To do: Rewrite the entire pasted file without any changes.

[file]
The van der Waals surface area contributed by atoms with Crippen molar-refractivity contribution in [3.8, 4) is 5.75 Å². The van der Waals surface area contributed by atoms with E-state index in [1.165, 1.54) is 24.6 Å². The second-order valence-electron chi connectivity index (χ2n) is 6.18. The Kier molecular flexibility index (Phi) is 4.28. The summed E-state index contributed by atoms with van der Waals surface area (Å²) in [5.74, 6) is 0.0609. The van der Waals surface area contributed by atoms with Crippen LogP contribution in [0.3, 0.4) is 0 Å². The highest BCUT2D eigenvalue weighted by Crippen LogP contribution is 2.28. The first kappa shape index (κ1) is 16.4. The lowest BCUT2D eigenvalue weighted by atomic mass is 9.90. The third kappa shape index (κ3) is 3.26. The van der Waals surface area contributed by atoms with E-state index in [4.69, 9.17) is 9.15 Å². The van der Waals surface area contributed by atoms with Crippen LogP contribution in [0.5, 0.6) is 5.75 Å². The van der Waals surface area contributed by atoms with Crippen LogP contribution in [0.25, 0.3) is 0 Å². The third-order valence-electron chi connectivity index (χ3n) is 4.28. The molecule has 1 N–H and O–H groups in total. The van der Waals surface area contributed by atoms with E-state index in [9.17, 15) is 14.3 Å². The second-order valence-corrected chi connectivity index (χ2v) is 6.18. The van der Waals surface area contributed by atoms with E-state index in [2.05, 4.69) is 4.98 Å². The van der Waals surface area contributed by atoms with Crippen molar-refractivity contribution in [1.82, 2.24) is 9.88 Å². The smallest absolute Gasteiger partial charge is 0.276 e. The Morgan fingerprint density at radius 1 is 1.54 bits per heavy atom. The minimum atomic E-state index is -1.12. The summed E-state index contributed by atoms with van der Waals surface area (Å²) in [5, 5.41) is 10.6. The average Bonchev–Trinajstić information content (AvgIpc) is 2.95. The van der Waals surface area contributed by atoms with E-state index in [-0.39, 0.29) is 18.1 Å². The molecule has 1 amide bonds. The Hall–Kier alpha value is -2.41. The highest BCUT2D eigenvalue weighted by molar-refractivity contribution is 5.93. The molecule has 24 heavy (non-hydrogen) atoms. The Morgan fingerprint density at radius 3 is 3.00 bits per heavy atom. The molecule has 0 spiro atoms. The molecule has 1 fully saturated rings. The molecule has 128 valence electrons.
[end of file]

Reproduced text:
The van der Waals surface area contributed by atoms with Crippen molar-refractivity contribution in [3.8, 4) is 5.75 Å². The van der Waals surface area contributed by atoms with E-state index in [1.165, 1.54) is 24.6 Å². The second-order valence-electron chi connectivity index (χ2n) is 6.18. The Kier molecular flexibility index (Phi) is 4.28. The summed E-state index contributed by atoms with van der Waals surface area (Å²) in [5.74, 6) is 0.0609. The van der Waals surface area contributed by atoms with Crippen LogP contribution in [0.3, 0.4) is 0 Å². The highest BCUT2D eigenvalue weighted by Crippen LogP contribution is 2.28. The first kappa shape index (κ1) is 16.4. The lowest BCUT2D eigenvalue weighted by atomic mass is 9.90. The third kappa shape index (κ3) is 3.26. The van der Waals surface area contributed by atoms with E-state index in [4.69, 9.17) is 9.15 Å². The van der Waals surface area contributed by atoms with Crippen LogP contribution in [0.5, 0.6) is 5.75 Å². The van der Waals surface area contributed by atoms with Crippen LogP contribution in [0.25, 0.3) is 0 Å². The third-order valence-electron chi connectivity index (χ3n) is 4.28. The molecule has 1 N–H and O–H groups in total. The van der Waals surface area contributed by atoms with E-state index in [9.17, 15) is 14.3 Å². The second-order valence-corrected chi connectivity index (χ2v) is 6.18. The van der Waals surface area contributed by atoms with E-state index in [2.05, 4.69) is 4.98 Å². The van der Waals surface area contributed by atoms with Crippen molar-refractivity contribution in [1.82, 2.24) is 9.88 Å². The smallest absolute Gasteiger partial charge is 0.276 e. The Morgan fingerprint density at radius 1 is 1.54 bits per heavy atom. The minimum atomic E-state index is -1.12. The summed E-state index contributed by atoms with van der Waals surface area (Å²) in [5, 5.41) is 10.6. The average Bonchev–Trinajstić information content (AvgIpc) is 2.95. The van der Waals surface area contributed by atoms with E-state index in [-0.39, 0.29) is 18.1 Å². The molecule has 1 amide bonds. The Hall–Kier alpha value is -2.41. The highest BCUT2D eigenvalue weighted by molar-refractivity contribution is 5.93. The molecule has 24 heavy (non-hydrogen) atoms. The Morgan fingerprint density at radius 3 is 3.00 bits per heavy atom. The molecule has 0 spiro atoms. The molecule has 1 fully saturated rings. The molecule has 128 valence electrons.